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tv   KQED Newsroom  PBS  August 17, 2019 1:00am-1:31am PDT

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t,tonighcalifornia is at odds, once again, with trump administration on key. s d anconserving a mural at george washington high school. 1adbwmore proof hatfacial recognition software is unreliable. wanting to ban it further in the state. hello, welcome. we begin our show over the battle of protecting the environment and climate change. >> this week the trump ti administra made new rules to weaken the endangered species act. it is a law signed in 1973 by
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president richard nixon. protects more than 1600 plant and animal species, californi)ññqóttorney general quickly vowed to fight the trump administration's move in court. the very next day, california joined 29 states and cities in a lawsuit against anothetrump m8fyh:=-åoñenviro regu5+zhons, obama-era restrictions onpocoal burning r plants. kevin and dan who join o%+ welcome. >> thank you. q'dangered species act change. what is at stake for california when the federal government move s in like this. >>@ww)ñit is a huge deal. and a huge deal for the state of california. species alive, the condor, the
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grizzly bear, what it is not talked about is how it effects the ecosystems of california. we have more plants onthe endangered list than animals. a huge deal. and california has more endangered species than any other statbe sides hawaii. our is even though california might have strong laws, you know, a lot of the places in the state are not covered undthese protections that we have. >> dan, one thing that bugs critics about these changes is that they will allow government officials to ignore threats species from climate change. has climate change been an important factor in determining if a species needs to beon this list? >> it has not historically been but now that climate change is very much with usin '+fñterms o fires and clout seasons and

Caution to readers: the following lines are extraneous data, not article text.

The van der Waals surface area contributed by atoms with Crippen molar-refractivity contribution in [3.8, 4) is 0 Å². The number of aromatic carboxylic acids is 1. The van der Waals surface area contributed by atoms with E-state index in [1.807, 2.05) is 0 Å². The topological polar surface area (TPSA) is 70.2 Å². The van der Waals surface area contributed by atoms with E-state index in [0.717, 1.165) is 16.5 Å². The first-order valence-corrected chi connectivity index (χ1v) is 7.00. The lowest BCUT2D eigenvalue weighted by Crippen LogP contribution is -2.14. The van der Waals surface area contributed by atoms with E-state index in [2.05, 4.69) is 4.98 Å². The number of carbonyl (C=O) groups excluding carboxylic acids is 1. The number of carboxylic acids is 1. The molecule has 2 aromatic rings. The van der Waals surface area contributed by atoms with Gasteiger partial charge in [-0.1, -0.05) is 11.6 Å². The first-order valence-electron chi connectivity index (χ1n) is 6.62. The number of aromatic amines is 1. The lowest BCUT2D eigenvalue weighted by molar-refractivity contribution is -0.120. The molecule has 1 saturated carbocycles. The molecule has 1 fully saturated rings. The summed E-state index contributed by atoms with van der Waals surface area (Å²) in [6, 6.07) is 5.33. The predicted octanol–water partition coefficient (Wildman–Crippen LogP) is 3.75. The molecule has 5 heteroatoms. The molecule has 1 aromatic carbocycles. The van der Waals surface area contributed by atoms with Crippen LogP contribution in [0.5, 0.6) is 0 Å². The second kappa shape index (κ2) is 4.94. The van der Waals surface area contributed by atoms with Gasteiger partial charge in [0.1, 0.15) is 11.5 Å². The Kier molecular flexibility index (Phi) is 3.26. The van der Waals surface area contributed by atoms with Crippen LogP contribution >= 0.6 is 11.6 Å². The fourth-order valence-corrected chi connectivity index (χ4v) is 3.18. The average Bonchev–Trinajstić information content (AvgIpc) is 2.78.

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;bodthranges of species having to move up higher elevations it is now very central to the process. and there is a second fture which is as disturbing which is that this roll back would allow an economic assessment to be part of the assessment to be part of the atspecies. has never happened before cause wolfs and humpbac whales don't vote. what we are seeing is bringing in a criteria that is irrelevant to the way to move in on lands and disrupt osystems more. >> i m@!ocnoticed the rolling o they said they want to make it more efficient. is to of sease the regulatory
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burden on the american people end quote. what is it and who is feeling it? >> there is no burden. it is a way to make the endangered species act endangered itsel we have a clear set of rules that ranchers, landowners, local, state governments ala look to determine how endangered species and what re the ecological areas we need to conserve. there is a desire to give away land for logging and for drilling for oil and gas and really to throw out one of the landmark pieces of legislation that is actually brought a number of species back. ironically made a number of ecosystems moreresilient and healthy, healthy for humans and animals. o> kevin t me ask you what california couldis doing, clearly it is not afraid of going to thcourt agains trump administration.